When I have shared this scenario with groups of mathematics educators and asked them for a teaching intervention they would use, they overwhelmingly responded that they would engage students in cutting up the triangular half and superimposing it on the rectangular half to demonstrate that the areas are the same size. I take these responses to be serious attempts to promote understanding. However, I contend that the proposed intervention does not promote the mathematical understanding that needs to be learned. The proposed activity might help students learn that the two halves in this case happen to be the same size (or with additional similar tasks, that there seems to be a regularity in the results), but they are unlikely to learn from that activity that the two halves must be the same size. We mathematics educators know that the halves must be the same size, even though most of us have never carried out the empirical exercise of cutting up and superimposing one half on the other. I will discuss this in greater depth in the next section and use this scenario to illustrate several of the points I make in this article.

3.3 The nature and origin of mathematical concepts

Piaget distinguished between three types of knowledge: physical knowledge, logico-mathematical knowledge, and social knowledge (Kamii, 1986). Physical knowledge refers to knowledge of the properties of physical objects (e.g., fire is hot). Logico-mathematical knowledge refers to knowledge that logically follows from other aspects of our knowledge (e.g., partitioning a whole into a greater number of equal parts creates smaller parts). Although from a sociocultural perspective, all knowledge is social, Piaget used “social” to indicate knowledge that has been arbitrarily determined by a social group (e.g., vocabulary, symbols). In mathematics education, we are concerned with all three types of knowledge. However, mathematical concepts belong to the category of logico-mathematical knowledge.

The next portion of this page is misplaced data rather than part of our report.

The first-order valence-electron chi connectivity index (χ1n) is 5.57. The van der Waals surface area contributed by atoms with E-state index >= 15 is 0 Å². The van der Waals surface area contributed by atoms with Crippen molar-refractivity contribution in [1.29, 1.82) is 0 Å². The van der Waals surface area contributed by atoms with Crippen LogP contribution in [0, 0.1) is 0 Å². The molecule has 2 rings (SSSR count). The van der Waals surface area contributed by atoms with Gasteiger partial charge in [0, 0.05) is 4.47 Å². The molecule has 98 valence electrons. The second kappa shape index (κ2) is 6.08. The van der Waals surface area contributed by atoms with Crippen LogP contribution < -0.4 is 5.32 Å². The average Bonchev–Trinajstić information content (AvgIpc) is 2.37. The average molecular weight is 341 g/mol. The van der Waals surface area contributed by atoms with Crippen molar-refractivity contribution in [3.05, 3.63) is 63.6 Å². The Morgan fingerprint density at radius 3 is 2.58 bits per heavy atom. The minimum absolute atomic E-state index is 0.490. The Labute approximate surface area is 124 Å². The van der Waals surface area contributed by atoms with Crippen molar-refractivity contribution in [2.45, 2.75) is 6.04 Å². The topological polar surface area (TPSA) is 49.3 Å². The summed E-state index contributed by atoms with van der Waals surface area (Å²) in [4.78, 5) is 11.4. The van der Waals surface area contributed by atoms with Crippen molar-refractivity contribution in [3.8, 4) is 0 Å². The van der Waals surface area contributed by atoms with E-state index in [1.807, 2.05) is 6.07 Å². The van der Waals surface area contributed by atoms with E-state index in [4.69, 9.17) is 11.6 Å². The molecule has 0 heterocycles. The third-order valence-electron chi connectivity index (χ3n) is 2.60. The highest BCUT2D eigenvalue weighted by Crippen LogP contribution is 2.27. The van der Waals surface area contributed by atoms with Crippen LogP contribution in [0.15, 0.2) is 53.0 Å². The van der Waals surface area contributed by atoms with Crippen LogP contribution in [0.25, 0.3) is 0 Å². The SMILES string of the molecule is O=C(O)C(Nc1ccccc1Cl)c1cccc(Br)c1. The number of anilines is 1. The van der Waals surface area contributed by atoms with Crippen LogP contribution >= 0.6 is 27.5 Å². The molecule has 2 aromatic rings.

In Simon (2006), I distinguished between two processes of learning, reflective abstraction and empirical learning processes. Piaget (2001) contributed the former construct and I modified Piaget’s empirical abstraction in specifying the latter. Piaget (2001) used empirical abstraction to refer to an abstraction of properties of physical objects or the material aspects of a physical action. In contrast, I use empirical learning processes to include all inductive processes, not only those based on physical objects or actions. Empirical learning processes are conclusions that derive from inductive processes, that is, multiple trials in which students select (or observe) inputs and observe corresponding outputs -- essentially a black-box process. For example, a student could multiply integers by 6 and find that the results are even. This is a result of an empirical learning process, which results in knowing that something seems to be true. The process does not generate understanding of the logical necessity of that result. Likewise, students in the scenario in Section 3.1, who superimpose pieces of the triangular half on the rectangular half, come to know that the halves are the same size, but lack understanding of the logical necessity of that equivalence.